Ganglioside GT1b is a putative host cell receptor for the Merkel cell polyomavirus.

Department of Molecular, Cellular, and Developmental Biology, University of Colorado at Boulder, 347 UCB, Boulder, CO 80309, USA.
Journal of Virology (Impact Factor: 4.65). 08/2009; 83(19):10275-9. DOI: 10.1128/JVI.00949-09
Source: PubMed

ABSTRACT The Merkel cell polyomavirus (MCPyV) was identified recently in human Merkel cell carcinomas, an aggressive neuroendocrine skin cancer. Here, we identify a putative host cell receptor for MCPyV. We found that recombinant MCPyV VP1 pentameric capsomeres both hemagglutinated sheep red blood cells and interacted with ganglioside GT1b in a sucrose gradient flotation assay. Structural differences between the analyzed gangliosides suggest that MCPyV VP1 likely interacts with sialic acids on both branches of the GT1b carbohydrate chain. Identification of a potential host cell receptor for MCPyV will aid in the elucidation of its entry mechanism and pathophysiology.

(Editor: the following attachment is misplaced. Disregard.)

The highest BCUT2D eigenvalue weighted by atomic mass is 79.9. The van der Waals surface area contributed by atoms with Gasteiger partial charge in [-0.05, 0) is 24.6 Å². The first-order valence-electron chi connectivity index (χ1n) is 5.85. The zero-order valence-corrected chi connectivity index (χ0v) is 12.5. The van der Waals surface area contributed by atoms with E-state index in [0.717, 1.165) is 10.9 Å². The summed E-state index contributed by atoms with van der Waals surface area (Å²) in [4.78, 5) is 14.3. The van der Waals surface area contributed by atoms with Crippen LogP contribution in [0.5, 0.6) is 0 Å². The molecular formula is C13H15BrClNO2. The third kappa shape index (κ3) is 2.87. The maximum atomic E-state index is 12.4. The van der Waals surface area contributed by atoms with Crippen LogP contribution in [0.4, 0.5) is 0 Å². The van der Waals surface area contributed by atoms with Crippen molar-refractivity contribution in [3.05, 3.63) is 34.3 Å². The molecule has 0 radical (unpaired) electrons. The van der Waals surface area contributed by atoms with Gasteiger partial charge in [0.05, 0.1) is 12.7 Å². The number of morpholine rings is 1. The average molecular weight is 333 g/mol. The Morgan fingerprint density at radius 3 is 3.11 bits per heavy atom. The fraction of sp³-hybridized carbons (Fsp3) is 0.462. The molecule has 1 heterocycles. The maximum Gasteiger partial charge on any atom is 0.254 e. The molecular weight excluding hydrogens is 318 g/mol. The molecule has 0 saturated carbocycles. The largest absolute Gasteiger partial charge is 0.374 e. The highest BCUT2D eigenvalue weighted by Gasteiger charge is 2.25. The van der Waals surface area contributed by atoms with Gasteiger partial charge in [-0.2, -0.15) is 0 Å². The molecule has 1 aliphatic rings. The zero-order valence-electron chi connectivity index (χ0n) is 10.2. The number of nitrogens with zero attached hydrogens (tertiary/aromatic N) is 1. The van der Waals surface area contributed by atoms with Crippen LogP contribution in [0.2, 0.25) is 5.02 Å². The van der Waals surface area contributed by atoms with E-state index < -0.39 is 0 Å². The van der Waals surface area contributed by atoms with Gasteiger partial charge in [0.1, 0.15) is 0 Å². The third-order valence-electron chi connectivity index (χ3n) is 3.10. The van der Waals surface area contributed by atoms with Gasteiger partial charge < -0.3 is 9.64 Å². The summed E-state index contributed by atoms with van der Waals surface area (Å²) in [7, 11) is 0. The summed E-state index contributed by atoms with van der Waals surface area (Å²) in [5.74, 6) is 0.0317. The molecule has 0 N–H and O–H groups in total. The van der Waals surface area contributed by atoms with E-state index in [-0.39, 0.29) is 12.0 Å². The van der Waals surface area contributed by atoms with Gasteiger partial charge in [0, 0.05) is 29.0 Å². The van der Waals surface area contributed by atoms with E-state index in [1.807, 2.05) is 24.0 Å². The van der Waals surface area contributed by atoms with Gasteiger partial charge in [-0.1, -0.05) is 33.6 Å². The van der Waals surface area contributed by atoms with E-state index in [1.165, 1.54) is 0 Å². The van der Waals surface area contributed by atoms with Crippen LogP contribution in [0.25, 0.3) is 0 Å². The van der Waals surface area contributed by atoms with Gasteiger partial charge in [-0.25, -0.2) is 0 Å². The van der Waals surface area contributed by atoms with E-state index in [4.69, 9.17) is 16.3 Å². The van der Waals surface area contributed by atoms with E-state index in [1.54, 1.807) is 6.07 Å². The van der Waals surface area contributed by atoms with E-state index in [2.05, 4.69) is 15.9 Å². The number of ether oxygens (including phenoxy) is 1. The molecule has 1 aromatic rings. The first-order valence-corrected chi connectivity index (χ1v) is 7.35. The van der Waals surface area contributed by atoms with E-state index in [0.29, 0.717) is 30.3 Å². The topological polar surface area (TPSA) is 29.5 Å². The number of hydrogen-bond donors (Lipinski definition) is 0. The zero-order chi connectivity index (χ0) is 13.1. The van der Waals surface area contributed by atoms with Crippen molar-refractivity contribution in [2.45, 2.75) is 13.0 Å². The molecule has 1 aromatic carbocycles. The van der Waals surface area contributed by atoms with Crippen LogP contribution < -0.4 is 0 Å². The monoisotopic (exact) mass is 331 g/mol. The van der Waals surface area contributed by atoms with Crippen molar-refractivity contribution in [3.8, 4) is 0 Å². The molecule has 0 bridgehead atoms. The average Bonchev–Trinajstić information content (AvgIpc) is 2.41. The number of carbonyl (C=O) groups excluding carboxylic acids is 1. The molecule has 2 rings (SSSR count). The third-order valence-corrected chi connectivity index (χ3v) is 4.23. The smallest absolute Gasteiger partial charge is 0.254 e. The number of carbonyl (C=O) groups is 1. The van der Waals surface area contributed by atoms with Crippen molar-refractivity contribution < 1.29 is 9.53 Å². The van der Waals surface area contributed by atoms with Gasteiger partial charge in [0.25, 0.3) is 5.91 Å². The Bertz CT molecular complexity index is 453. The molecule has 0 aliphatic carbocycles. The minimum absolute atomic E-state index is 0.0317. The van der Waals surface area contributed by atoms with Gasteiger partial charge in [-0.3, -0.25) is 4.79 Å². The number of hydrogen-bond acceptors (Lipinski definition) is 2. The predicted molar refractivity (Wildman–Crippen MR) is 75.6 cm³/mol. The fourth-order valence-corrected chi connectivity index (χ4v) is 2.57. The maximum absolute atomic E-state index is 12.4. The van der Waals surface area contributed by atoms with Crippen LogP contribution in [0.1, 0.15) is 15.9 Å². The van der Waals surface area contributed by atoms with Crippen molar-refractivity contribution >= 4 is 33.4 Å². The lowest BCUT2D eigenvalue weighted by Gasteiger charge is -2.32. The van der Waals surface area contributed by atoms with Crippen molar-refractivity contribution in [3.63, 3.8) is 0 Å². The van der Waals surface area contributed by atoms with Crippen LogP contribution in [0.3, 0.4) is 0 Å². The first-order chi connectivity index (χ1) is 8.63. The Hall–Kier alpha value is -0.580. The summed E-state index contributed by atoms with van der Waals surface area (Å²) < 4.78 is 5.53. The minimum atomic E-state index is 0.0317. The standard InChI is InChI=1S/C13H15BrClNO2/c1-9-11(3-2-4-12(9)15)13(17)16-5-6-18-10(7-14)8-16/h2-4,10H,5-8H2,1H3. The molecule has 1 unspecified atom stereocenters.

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    ABSTRACT: Merkel cell carcinoma (MCC) is an aggressive neuroendocrine skin cancer. The Merkel cell polyomavirus (MCPyV) is implicated in its pathogenesis. Immune mechanisms are also implicated. Patients who are immunosuppressed have an increased risk. There is evidence that high intratumoral T-cell counts and immune transcripts are associated with favorable survival. Spontaneous regressions implicate immune effector mechanisms. Immunogenicity is also supported by observation of autoimmune paraneoplastic syndromes. Case reports suggest that immune modulation, including reduction of immune suppression, can result in tumor regression. The relationships between MCPyV infection, the immune response, and clinical outcome, however, remain poorly understood. Circulating antibodies against MCPyV antigens are present in most individuals. MCPyV-reactive T cells have been detected in both MCC patients and control subjects. High intratumoral T-cell counts are also associated with favorable survival in MCPyV-negative MCC. That the immune system plays a central role in preventing and controlling MCC is supported by several observations. MCCs often develop, however, despite the presence of humoral and cellular immune responses. A better understanding on how MCPyV and MCC evade the immune response will be necessary to develop effective immunotherapies.
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